Arness has a star on the Hollywood Walk of Fame at 1751 Vine Street. In 1981
James Arness Cause of Death James Arness died of natural causes at his Brentwood home in Los Angeles, California on June 3, 2011. James Arness was 88 years old a the time of his death
Gunsmoke "The Killer", James Arness is Sheriff Dillon
Alexander "Alex" Anderson, Jr. (September 5, 1920 – October 22, 2010) was an American cartoonist who created the characters of Rocky the Flying Squirrel, Bullwinkle, and Dudley Do-Right, as well as the more obscure Crusader Rabbit. He was not directly involved in The Rocky and Bullwinkle Show however, because he did not want to move from San Francisco to Los Angeles with business partner and childhood friend Jay Ward. Ward recruited others in Los Angeles, and Anderson functioned only in a consulting role, thereby missing out on most of the credit for his creations.
Death of Alex Anderson Alex Anderson died due to complications of Alzheimer's disease at a nursing home in Carmel, California. Alex Anderson was 90 years old at the time of his death
Val Avery (July 14, 1924 - December 12, 2009) was an American character actor who appeared in hundreds of movies and television shows since the 1950s. In a career that spanned 50 years, Avery appeared in over 100 films and had appearances in over 300 television series.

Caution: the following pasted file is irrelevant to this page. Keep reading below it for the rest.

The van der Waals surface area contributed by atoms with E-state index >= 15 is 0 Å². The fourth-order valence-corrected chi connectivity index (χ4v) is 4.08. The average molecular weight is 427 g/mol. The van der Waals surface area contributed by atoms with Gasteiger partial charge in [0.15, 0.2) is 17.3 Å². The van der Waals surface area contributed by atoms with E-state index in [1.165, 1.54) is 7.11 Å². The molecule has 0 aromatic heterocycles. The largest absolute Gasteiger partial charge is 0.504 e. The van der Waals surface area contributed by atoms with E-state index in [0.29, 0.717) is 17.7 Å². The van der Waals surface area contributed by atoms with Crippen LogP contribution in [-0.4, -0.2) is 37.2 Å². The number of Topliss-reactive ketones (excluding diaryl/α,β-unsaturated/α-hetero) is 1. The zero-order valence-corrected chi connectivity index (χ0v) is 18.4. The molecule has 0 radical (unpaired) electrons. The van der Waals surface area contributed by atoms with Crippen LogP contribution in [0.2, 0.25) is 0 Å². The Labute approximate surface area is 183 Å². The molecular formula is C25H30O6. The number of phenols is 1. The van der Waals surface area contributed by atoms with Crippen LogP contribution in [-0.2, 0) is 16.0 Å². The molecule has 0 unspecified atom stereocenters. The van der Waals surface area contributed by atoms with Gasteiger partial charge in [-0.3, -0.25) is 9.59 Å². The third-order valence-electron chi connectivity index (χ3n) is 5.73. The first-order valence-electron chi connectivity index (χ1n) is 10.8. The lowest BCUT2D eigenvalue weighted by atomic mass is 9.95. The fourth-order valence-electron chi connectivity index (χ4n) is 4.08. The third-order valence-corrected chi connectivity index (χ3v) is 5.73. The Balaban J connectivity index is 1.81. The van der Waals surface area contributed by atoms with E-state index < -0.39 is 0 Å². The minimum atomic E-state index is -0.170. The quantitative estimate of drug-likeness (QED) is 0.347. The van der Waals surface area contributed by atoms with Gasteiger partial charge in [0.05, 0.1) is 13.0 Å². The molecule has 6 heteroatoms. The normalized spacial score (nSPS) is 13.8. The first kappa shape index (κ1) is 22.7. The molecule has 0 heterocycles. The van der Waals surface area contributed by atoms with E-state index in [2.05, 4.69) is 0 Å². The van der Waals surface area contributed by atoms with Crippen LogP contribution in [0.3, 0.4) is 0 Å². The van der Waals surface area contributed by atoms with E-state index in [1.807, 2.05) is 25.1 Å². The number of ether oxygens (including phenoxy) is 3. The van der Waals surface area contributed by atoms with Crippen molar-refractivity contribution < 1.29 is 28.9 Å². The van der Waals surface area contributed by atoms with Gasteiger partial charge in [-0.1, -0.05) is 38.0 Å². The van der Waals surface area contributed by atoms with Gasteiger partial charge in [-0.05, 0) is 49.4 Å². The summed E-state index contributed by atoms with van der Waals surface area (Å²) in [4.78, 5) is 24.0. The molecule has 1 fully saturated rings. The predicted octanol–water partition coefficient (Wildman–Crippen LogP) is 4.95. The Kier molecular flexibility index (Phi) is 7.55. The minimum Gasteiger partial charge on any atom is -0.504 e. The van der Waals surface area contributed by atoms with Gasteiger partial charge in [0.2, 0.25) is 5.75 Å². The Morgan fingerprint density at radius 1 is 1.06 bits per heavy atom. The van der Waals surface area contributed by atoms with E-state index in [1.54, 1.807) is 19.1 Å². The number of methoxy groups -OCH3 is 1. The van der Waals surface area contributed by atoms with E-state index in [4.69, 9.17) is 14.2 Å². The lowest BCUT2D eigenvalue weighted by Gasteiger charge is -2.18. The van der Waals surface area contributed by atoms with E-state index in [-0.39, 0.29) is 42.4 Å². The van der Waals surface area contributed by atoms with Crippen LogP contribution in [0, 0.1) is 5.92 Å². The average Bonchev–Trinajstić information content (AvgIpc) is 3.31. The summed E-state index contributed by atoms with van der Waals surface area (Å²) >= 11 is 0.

Avery portrayed a cat burglar who conspires with Lieutenant Columbo to catch another criminal, the deputy police commissioner, in A Friend in Deed (1974), directed by another Cassevetes collaborator, Ben Gazzara. He also appeared in Dead Weight (1971), The Most Crucial Game (1972) and Identity Crisis (1975).
Avery appeared Cassavetes' Too Late Blues (1961), Faces (1968), Minnie and Moskowitz (1971), The Killing of a Chinese Bookie (1976) and Gloria (1980). Avery's other appearances have come in everything from films like The Long, Hot Summer (1958), The Magnificent Seven (1960), Requiem for a Heavyweight (1962) The Wanderers (1979) and Donnie Brasco (1997) to TV shows like Gunsmoke, The Twilight Zone, The Munsters and Law & Order.
Death of Val Avery Avery died Saturday December 12, 2009 in his Greenwich Village home. He was 85.
* Cyndy Lauper's father from the video "Girls just wanna have fun"